JP Harris modestly describes himself as a carpenter who writes country songs. On his third album, Sometimes Dogs Bark at Nothing, he has indeed carved an excellent benchmark by which the remainder of this year’s releases should be measured. A colourful (and heavily tattooed) character, Harris has lived an itinerant life since leaving eighth grade class in Alabama, riding the rails and hitching lifts for a decade or so picking up labouring jobs for a spell and then moving on. This lifestyle informs several of his songs which he delivers with a raw authenticity whether they be hard driving honky tonkers or gritty ballads and on this album he even tackles some sweet Nashville countrypolitan sounds.
The album opens with the flat out pedal to the metal rocker, JP’s Florida Blues #1. Fuelled by some barrelling organ and fiery slide guitar the songs soars from the outset and with its female harmonies adding a southern swell to the ride this is like The Allmans’ on amphetamines. Anyone who has seen one of Harris’ incendiary live shows will know what to expect here and he delivers more hard drivin’ country on the truckin’ Hard Road which features some tightly coiled guitar and pedal steel licks while Jimmy’s Dead and Gone starts off in hard scrabble skiffle fashion before the band weigh in like a runaway locomotive as Harris turns in the best hobo train song in a long long time. Thrilling stuff indeed but Harris spends more time on the album showing us that he can rein it in and wax poetic in more delicate fashion.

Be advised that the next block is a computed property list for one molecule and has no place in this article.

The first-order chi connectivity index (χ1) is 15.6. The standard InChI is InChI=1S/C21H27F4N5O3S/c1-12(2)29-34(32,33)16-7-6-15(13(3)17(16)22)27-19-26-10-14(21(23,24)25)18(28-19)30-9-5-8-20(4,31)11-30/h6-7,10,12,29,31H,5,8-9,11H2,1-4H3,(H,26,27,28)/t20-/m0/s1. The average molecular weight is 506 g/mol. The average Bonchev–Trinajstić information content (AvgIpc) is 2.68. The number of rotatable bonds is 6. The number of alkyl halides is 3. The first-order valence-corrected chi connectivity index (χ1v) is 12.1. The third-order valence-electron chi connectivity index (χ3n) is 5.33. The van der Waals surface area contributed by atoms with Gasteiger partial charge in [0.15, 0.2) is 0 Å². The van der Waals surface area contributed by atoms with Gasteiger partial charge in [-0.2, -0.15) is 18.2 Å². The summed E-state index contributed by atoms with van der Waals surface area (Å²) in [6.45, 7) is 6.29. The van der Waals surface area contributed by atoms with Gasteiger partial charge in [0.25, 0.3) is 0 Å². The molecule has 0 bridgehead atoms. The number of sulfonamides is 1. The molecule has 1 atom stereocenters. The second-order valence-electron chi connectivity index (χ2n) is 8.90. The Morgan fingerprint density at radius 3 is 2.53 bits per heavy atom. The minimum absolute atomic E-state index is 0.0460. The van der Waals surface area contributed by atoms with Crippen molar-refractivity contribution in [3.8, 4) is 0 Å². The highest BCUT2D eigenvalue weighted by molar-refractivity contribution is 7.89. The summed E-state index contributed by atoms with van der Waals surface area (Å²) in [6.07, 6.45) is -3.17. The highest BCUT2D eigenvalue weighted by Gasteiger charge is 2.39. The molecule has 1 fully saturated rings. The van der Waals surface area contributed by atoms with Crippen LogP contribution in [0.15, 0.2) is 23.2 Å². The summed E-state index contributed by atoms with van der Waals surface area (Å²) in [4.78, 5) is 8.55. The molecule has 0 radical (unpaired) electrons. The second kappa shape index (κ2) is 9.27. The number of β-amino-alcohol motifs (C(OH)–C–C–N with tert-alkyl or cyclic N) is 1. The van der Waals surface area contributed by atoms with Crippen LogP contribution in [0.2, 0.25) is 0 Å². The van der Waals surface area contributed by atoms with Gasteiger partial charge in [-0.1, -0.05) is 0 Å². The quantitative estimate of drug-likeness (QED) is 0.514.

Lady in the Spotlight is the tale of a disillusioned would be starlet that with its rippling guitars and folky melody could have been penned by Shel Silverstein or Tom T. Hall. Runaway meanwhile is a red dirt country slope with some fine Dobro playing as Harris inhabits similar territory as the late Guy Clark and to his credit stakes a fine claim regarding his right to be there adding the next song, Miss Jeanne-Marie, another plaintive ballad in similar fashion, just to be sure. In addition, Harris shows that he can rival Joshua Hedley in the drinking and sinking Nashville sad song category with the excellent pairing of When I Quit Drinking and I Only Drink Alone. Meanwhile the limpid croon of Long Ways Back with its satin smooth guitar is just superb and it’s hard to believe that it wasn’t written by Willie Nelson.
The album’s curious title comes from the delightful homily of the same name which has Harris posing a series of questions the answer to all seemingly just because they can. A brief song featuring only acoustic guitar and Dobro it’s a fine distillation of Harris’ writing and singing talents which is nestled within an excellent set of songs making up what is essentially a fantastic album.